It had been a game, inching along toward something major-league. She'd been playing along by knocking and hand-delivering all my mail, even if it was only pizza coupons, trying to suppress her amusement and maintain the official role belied by the gleam in her eye. I'd been planning, if all went well, to dispense with the underwear altogether and appear at the door on the day after the election attired in nothing but a map of the country drawn across my torso, with the blue states colored in. Maybe the whole thing could have been tilted to make a bright blue Florida jut downward in its most interesting possible alignment, pointing the way to glory.
     But all hadn't gone well. For the past two days she'd rung my doorbell, and I hadn't responded, unable to face the world except through the furious online filters of Atrios' Eschaton, Daily Kos, Buzzflash, Agonist, Fuckthesouth, until even the bloggers' convincing but unprovable conspiracy theories became more than I could bear.
     Now, on the third day, under threat, I opened the door.
     "You look like hell," she said brusquely, a frown denting her wide brow. For a moment I was tempted to throw open my bathrobe and flash my unmapped nakedness at her anyway, until I remembered that I hadn't showered in three days. Or possibly longer.
     "When was the last time you had a meal?" She kicked the door shut behind her, moving inexorably into the kitchen. I followed, and looked vaguely into the sink. Traces of macaroni and cheese had been drying on the unwashed dishes there for at least two days, but I was pretty sure there were more recent cracker crumbs sprinkled across my computer desk.
     "I'm not hungry," I said, with some attempt at dignity.
     "Well, I am. And you will be." She thumped the stack of mail down onto the table and backed me against my refrigerator, trapping me there with one muscular arm braced on either side, her large body blocking out the rest of the room. And the rest of the world. For a brief moment I felt the warmth of protection and the tingle of challenge, all merged together. A smile threatened to take charge of my lips.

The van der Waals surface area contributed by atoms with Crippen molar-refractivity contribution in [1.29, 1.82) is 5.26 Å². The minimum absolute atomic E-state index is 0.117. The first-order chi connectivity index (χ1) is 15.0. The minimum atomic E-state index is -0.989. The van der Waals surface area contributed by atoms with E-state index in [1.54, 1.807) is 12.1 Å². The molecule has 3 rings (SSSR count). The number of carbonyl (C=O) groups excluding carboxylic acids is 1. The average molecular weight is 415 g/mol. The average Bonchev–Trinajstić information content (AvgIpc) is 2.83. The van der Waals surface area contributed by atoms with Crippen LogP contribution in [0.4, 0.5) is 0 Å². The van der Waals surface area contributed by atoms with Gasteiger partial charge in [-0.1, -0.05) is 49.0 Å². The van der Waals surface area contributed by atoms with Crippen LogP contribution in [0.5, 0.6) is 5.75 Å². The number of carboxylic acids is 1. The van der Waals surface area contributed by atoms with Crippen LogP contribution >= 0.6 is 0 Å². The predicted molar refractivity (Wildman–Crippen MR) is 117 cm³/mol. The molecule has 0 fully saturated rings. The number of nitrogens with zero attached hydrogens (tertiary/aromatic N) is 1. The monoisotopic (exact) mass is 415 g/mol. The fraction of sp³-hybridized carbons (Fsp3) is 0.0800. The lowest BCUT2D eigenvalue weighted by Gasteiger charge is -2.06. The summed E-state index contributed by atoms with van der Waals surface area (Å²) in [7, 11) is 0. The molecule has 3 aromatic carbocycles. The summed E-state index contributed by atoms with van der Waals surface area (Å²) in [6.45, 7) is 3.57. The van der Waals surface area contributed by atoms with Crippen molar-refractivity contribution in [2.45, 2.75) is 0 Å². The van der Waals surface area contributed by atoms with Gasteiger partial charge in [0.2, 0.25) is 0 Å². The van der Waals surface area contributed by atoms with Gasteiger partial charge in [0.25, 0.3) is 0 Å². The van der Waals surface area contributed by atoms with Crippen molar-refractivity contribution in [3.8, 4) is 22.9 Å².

Then I saw the postal service insignia on her sleeve. Stylized, streamlined, invoking speed and reliability; but still an eagle. Still the symbol of war. I began to shake.
     "What...?" Then she saw where I was looking, and backed off, leaving me shivering even harder without the warm shelter of her body. I stifled a whimper. "The uniform? Damnit, you're even farther gone than I thought! Have you been getting any sleep? You haven't been home more than three or four days a week in the last two months. No wonder you're crumbling."
     Her voice was rough, with an underlying note of concern. She'd noticed, I thought. Kept track of me. Well, I'd had to tell her to hold my mail whenever I was away working on voter registration and getting out the vote in states where it might matter.
     Except that nothing I had done had mattered. I slumped back against the refrigerator and began to slide down it. "All that work...we tried so hard..." Tears burned in my eyes and stung my throat. "I did my best..."
     She dragged me upright with her big hands under my armpits. Her thumbs pressed into the sides of my breasts hard enough to leave marks. The pain was a welcome distraction, I realized. Amazingly welcome. My nipples began to harden, and the tears retreated just a little.
     "Yes," she said soothingly, "you did..." She broke off abruptly and looked intently into my eyes. Her tone changed, seething with scorn. "Sure, you tried, but you didn't try hard enough, did you? You call that doing your fucking best?"
     I couldn't flinch away from her bruising grip. Her words seemed brutal, biting--but oddly familiar. My own words, in fact. I discovered that I didn't want to flinch. What had I written next in that story she must have read? Never mind, I'd just wing it. "I'm sorry," I muttered, ducking my head so that my brow rested between her breasts. If I leaned one way or the other, if I turned my head, my mouth could fill with...  No, I hadn't earned such bliss. "It's all my fault. I know it is."